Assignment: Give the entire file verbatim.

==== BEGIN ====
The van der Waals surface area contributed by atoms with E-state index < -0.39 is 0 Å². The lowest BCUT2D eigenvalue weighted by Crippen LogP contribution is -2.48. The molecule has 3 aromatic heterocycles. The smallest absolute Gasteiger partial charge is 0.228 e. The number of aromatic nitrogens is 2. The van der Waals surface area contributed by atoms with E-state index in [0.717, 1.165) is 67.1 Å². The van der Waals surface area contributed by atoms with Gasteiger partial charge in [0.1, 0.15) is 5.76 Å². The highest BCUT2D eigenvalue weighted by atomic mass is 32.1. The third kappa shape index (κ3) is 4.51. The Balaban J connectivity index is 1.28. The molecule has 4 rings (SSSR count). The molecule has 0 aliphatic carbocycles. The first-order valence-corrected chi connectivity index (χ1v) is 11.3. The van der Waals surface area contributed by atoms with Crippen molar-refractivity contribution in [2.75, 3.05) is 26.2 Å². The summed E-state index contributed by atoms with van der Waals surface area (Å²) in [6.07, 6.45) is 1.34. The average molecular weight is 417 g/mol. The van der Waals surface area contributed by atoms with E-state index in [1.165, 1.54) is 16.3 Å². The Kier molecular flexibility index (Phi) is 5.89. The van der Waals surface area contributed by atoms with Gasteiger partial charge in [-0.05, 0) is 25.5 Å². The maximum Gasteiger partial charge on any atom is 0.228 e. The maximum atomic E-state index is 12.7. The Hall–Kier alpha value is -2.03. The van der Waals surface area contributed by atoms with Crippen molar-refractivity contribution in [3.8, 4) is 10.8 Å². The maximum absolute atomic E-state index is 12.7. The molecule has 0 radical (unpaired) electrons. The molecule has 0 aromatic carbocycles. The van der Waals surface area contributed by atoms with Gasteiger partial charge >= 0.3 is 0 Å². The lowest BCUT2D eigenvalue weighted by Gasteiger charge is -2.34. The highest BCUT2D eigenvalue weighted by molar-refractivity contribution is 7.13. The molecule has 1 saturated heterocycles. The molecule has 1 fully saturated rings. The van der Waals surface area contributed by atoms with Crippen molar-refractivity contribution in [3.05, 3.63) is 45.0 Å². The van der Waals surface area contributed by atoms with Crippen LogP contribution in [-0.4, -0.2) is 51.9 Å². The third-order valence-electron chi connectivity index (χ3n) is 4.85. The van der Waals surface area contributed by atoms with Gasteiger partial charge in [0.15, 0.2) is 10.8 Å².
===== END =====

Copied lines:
The van der Waals surface area contributed by atoms with E-state index < -0.39 is 0 Å². The lowest BCUT2D eigenvalue weighted by Crippen LogP contribution is -2.48. The molecule has 3 aromatic heterocycles. The smallest absolute Gasteiger partial charge is 0.228 e. The number of aromatic nitrogens is 2. The van der Waals surface area contributed by atoms with E-state index in [0.717, 1.165) is 67.1 Å². The van der Waals surface area contributed by atoms with Gasteiger partial charge in [0.1, 0.15) is 5.76 Å². The highest BCUT2D eigenvalue weighted by atomic mass is 32.1. The third kappa shape index (κ3) is 4.51. The Balaban J connectivity index is 1.28. The molecule has 4 rings (SSSR count). The molecule has 0 aliphatic carbocycles. The first-order valence-corrected chi connectivity index (χ1v) is 11.3. The van der Waals surface area contributed by atoms with Crippen molar-refractivity contribution in [2.75, 3.05) is 26.2 Å². The summed E-state index contributed by atoms with van der Waals surface area (Å²) in [6.07, 6.45) is 1.34. The average molecular weight is 417 g/mol. The van der Waals surface area contributed by atoms with E-state index in [1.165, 1.54) is 16.3 Å². The Kier molecular flexibility index (Phi) is 5.89. The van der Waals surface area contributed by atoms with Gasteiger partial charge in [-0.05, 0) is 25.5 Å². The maximum Gasteiger partial charge on any atom is 0.228 e. The maximum atomic E-state index is 12.7. The Hall–Kier alpha value is -2.03. The van der Waals surface area contributed by atoms with Crippen molar-refractivity contribution in [3.8, 4) is 10.8 Å². The maximum absolute atomic E-state index is 12.7. The molecule has 0 radical (unpaired) electrons. The molecule has 0 aromatic carbocycles. The van der Waals surface area contributed by atoms with Gasteiger partial charge >= 0.3 is 0 Å². The lowest BCUT2D eigenvalue weighted by Gasteiger charge is -2.34. The highest BCUT2D eigenvalue weighted by molar-refractivity contribution is 7.13. The molecule has 1 saturated heterocycles. The molecule has 1 fully saturated rings. The van der Waals surface area contributed by atoms with Crippen molar-refractivity contribution in [3.05, 3.63) is 45.0 Å². The van der Waals surface area contributed by atoms with Crippen LogP contribution in [-0.4, -0.2) is 51.9 Å². The third-order valence-electron chi connectivity index (χ3n) is 4.85. The van der Waals surface area contributed by atoms with Gasteiger partial charge in [0.15, 0.2) is 10.8 Å².